Early versus delayed stabilization of pediatric femur fractures: Analysis of 387 patients

Daniel Hedequist, Adam J. Starr, Philip Wilson, Joan Walker

Research output: Contribution to journalArticle

31 Scopus citations

Abstract

Objectives: To assess the effect of timing of femur fracture stabilization on pulmonary complication rates in pediatric trauma patients. Design: Retrospective review. Setting: Level I trauma center. Patients: Three hundred eighty-seven previously healthy patients from zero to fifteen years of age with traumatic diaphyseal femur fractures. Intervention: Femur fracture stabilization: early (less than twenty-four hours after injury) in 213 patients and late in 174 patients. Main Outcome Measurements: Age, sex, GCS (Glasgow Coma Score), AIS/ISS (Abbreviated Injury Score/Injury Severity Score), timing of fracture stabilization, duration of mechanical ventilation, intensive care unit stay, and hospital stay were recorded. Pulmonary complications, including pneumonia, respiratory distress syndrome, and pulmonary embolus, were recorded. Results: Thirteen patients developed pulmonary complications. Twelve of these had severe head injuries (GCS ≤ 8). One had sustained an upper cervical spine fracture that resulted in quadriplegia. Statistical analysis revealed GCS, GCS ≤ 8, ISS, and head and neck AIS to be significant predictors of pulmonary complications. Early stabilization of femur fractures had no apparent effect on the pulmonary complication rate. Conclusions: Pulmonary complications are rare in pediatric femur fracture patients. Patients with severe head injuries (GCS ≤ 8) or cervical spinal cord injuries are at high risk for pulmonary complications. The timing of femur fracture stabilization does not appear to affect the prevalence of pulmonary complications in these patients.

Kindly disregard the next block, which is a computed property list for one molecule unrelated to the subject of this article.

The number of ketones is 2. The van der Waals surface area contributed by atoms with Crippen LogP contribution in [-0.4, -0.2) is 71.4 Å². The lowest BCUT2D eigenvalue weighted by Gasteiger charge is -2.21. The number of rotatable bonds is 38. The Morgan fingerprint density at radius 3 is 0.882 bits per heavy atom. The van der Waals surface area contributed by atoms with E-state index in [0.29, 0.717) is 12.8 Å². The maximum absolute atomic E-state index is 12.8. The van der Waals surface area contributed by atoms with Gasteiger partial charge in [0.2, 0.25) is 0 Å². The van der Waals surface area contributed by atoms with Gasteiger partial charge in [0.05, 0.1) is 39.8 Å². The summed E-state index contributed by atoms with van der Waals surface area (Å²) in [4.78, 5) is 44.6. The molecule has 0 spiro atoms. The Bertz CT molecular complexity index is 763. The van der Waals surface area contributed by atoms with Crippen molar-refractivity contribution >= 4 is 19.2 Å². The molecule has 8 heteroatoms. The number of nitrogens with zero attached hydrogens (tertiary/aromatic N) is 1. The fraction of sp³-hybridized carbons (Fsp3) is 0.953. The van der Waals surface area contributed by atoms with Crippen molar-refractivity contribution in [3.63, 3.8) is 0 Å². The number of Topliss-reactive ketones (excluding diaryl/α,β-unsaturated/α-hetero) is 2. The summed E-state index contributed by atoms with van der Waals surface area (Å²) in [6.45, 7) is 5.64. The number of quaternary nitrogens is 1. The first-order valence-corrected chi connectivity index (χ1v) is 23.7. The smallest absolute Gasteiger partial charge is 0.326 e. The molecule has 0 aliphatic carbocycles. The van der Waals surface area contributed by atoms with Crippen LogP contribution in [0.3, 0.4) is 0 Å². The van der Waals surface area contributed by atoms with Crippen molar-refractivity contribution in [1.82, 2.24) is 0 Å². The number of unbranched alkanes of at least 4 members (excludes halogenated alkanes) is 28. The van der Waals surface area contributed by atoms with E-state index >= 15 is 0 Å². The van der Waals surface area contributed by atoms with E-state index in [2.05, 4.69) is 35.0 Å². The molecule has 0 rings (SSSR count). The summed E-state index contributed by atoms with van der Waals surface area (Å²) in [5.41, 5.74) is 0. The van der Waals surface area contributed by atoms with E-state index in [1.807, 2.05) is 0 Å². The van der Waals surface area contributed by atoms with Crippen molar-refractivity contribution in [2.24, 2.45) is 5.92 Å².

Original languageEnglish (US)
Pages (from-to)490-493
Number of pages4
JournalJournal of orthopaedic trauma
Volume13
Issue number7
DOIs
StatePublished - Sep 1 1999

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Keywords

  • Delayed stabilization
  • Early stabilization
  • Fracture
  • Pediatric trauma
  • Pulmonary complications

ASJC Scopus subject areas

  • Surgery
  • Orthopedics and Sports Medicine

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